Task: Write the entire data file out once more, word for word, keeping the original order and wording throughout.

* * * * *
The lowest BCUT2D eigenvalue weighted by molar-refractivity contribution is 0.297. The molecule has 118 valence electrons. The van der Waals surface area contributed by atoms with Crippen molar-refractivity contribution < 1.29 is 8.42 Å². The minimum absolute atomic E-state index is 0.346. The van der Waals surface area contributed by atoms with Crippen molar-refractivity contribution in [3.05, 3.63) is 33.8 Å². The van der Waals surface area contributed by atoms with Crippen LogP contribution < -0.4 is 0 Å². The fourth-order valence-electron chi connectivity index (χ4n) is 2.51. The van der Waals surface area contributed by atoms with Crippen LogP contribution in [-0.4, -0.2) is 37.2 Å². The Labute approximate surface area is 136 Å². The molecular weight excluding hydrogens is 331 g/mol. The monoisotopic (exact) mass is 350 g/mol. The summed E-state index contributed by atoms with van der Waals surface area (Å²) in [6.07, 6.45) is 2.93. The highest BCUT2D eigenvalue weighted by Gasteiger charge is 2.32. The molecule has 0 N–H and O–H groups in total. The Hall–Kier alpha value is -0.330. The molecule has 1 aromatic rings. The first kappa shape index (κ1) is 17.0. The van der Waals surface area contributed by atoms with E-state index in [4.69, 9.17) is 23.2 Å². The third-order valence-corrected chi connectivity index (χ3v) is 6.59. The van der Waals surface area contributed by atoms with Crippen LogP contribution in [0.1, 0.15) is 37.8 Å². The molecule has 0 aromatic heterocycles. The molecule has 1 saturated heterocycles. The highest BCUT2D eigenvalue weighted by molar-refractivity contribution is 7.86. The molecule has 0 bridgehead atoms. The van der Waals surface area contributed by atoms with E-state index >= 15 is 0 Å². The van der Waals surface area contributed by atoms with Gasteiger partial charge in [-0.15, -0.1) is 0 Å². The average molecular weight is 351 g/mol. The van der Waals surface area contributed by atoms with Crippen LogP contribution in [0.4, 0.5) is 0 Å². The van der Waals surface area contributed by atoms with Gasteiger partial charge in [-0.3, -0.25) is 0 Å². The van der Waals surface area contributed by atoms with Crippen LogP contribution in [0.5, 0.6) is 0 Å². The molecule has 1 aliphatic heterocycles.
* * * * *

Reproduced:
The lowest BCUT2D eigenvalue weighted by molar-refractivity contribution is 0.297. The molecule has 118 valence electrons. The van der Waals surface area contributed by atoms with Crippen molar-refractivity contribution < 1.29 is 8.42 Å². The minimum absolute atomic E-state index is 0.346. The van der Waals surface area contributed by atoms with Crippen molar-refractivity contribution in [3.05, 3.63) is 33.8 Å². The van der Waals surface area contributed by atoms with Crippen LogP contribution < -0.4 is 0 Å². The fourth-order valence-electron chi connectivity index (χ4n) is 2.51. The van der Waals surface area contributed by atoms with Crippen LogP contribution in [-0.4, -0.2) is 37.2 Å². The Labute approximate surface area is 136 Å². The molecular weight excluding hydrogens is 331 g/mol. The monoisotopic (exact) mass is 350 g/mol. The summed E-state index contributed by atoms with van der Waals surface area (Å²) in [6.07, 6.45) is 2.93. The highest BCUT2D eigenvalue weighted by Gasteiger charge is 2.32. The molecule has 0 N–H and O–H groups in total. The Hall–Kier alpha value is -0.330. The molecule has 1 aromatic rings. The first kappa shape index (κ1) is 17.0. The van der Waals surface area contributed by atoms with E-state index in [4.69, 9.17) is 23.2 Å². The third-order valence-corrected chi connectivity index (χ3v) is 6.59. The van der Waals surface area contributed by atoms with Crippen LogP contribution in [0.1, 0.15) is 37.8 Å². The molecule has 0 aromatic heterocycles. The molecule has 1 saturated heterocycles. The highest BCUT2D eigenvalue weighted by molar-refractivity contribution is 7.86. The molecule has 0 bridgehead atoms. The van der Waals surface area contributed by atoms with E-state index >= 15 is 0 Å². The van der Waals surface area contributed by atoms with Gasteiger partial charge in [-0.15, -0.1) is 0 Å². The average molecular weight is 351 g/mol. The van der Waals surface area contributed by atoms with Crippen LogP contribution in [0.4, 0.5) is 0 Å². The van der Waals surface area contributed by atoms with Gasteiger partial charge in [-0.3, -0.25) is 0 Å². The van der Waals surface area contributed by atoms with Crippen LogP contribution in [0.5, 0.6) is 0 Å². The molecule has 1 aliphatic heterocycles.